If you’re about to purchase a pressure washer, I’m certain you’ll come across two types––gas and electric. Just like pressure washers, English can either be American or British. But how can you tell which is which?
Auxiliary or Helping Verbs
These verbs support and help the main verb by adding more information regarding voice, time, and modality.
Brits would probably use “shall” more often than “will.” For Americans, “shall” is too formal. For instance, in a conversation, a Brit would say, “I shall eat in a while.” But an American would rather say, “I will eat in a while.”
If we try to convert that in question form, it would be this way:
British: “Shall I eat?”
American: “Should I eat?”
Furthermore, when Brits want to express a lack of duty, they don’t use do + not + need, unlike Americans.
Brits: “You need not worry about it.”
Americans: “You do not need to worry about it.”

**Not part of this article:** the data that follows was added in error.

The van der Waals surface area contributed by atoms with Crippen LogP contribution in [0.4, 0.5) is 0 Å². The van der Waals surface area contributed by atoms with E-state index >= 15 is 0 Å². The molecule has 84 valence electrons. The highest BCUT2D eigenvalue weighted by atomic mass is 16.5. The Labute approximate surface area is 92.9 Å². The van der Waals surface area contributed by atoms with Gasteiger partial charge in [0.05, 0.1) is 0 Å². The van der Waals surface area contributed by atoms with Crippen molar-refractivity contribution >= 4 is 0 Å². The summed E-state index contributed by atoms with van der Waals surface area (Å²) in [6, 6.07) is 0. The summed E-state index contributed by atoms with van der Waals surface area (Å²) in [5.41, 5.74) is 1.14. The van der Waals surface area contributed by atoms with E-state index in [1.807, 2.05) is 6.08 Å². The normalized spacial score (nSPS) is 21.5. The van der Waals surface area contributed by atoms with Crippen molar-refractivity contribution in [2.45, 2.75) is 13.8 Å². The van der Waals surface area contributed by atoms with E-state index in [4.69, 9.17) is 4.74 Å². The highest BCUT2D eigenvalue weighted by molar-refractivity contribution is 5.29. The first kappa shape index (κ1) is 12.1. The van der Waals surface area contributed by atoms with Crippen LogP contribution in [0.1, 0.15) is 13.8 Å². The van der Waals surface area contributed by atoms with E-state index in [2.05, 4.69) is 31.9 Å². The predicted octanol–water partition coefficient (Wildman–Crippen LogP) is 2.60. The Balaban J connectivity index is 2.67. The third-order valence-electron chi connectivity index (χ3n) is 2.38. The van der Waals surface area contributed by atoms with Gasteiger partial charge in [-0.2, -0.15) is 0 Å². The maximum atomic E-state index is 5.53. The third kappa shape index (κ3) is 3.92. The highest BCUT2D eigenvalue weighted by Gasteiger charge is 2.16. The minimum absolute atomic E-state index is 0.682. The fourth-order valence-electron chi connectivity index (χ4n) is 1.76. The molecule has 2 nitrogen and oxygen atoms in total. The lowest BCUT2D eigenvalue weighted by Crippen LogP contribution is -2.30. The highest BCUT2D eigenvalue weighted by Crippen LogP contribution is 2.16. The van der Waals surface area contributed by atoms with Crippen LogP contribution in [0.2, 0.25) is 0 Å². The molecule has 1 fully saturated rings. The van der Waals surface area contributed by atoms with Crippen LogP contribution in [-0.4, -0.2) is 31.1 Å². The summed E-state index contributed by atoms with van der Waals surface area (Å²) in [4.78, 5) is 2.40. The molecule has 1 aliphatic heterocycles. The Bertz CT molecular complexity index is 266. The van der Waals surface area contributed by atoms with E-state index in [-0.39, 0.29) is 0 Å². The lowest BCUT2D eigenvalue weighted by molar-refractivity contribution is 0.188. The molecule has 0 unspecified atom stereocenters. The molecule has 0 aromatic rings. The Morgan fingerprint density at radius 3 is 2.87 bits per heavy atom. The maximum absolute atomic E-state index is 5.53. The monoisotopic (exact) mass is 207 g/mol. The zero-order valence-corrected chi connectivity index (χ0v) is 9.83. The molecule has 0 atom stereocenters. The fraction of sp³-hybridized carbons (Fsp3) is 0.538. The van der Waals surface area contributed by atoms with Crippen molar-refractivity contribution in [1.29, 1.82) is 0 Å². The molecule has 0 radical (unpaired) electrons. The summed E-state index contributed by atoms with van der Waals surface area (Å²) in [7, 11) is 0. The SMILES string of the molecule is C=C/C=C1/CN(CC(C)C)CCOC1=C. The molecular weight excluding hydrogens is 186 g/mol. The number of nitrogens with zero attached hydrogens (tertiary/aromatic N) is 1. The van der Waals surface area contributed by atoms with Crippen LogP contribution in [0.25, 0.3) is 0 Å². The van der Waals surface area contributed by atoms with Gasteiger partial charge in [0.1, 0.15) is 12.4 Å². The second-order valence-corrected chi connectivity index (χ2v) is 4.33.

These nouns refer to a group of people. Americans consider collective nouns as singular, while Brits consider collective nouns as singular or plural.
Americans: “Their team was awesome today!”
Brits: “Their team were awesome today!” or “Their team was awesome today!”
Past Tense Verbs
Americans usually add “-ed” to the end of irregular verbs if it’s past tense, while Brits add “-t” instead.
Americans: “I learned a lot.”
Brits: “I learnt a lot.”
The same goes with burned and burnt, dreamed and dreamt, etc.
When it comes to past participle, Americans use the verbs ending in “–en” if it’s an irregular verb.
Americans: “I have never gotten caught.”
Brits: “I have never got caught.”
These, however, are small differences only.
And of course, this is the most obvious difference. Brits add “u” to words like honor, color, labor, and savior. Therefore, when they write it down, the words become honour, colour, labour, and saviour. The pronunciation is the same, though.
Lastly, there are terms in American English that are said differently in British English. For instance, Brits would call the front part of the car “the bonnet,” while Americans would refer to it as “the hood.”
Americans also go on vacation, while Brits go on hols or holidays.
Brits live in flats, while Americans live in apartments.
These few dissimilarities, however, aren’t much different when used in a sentence.
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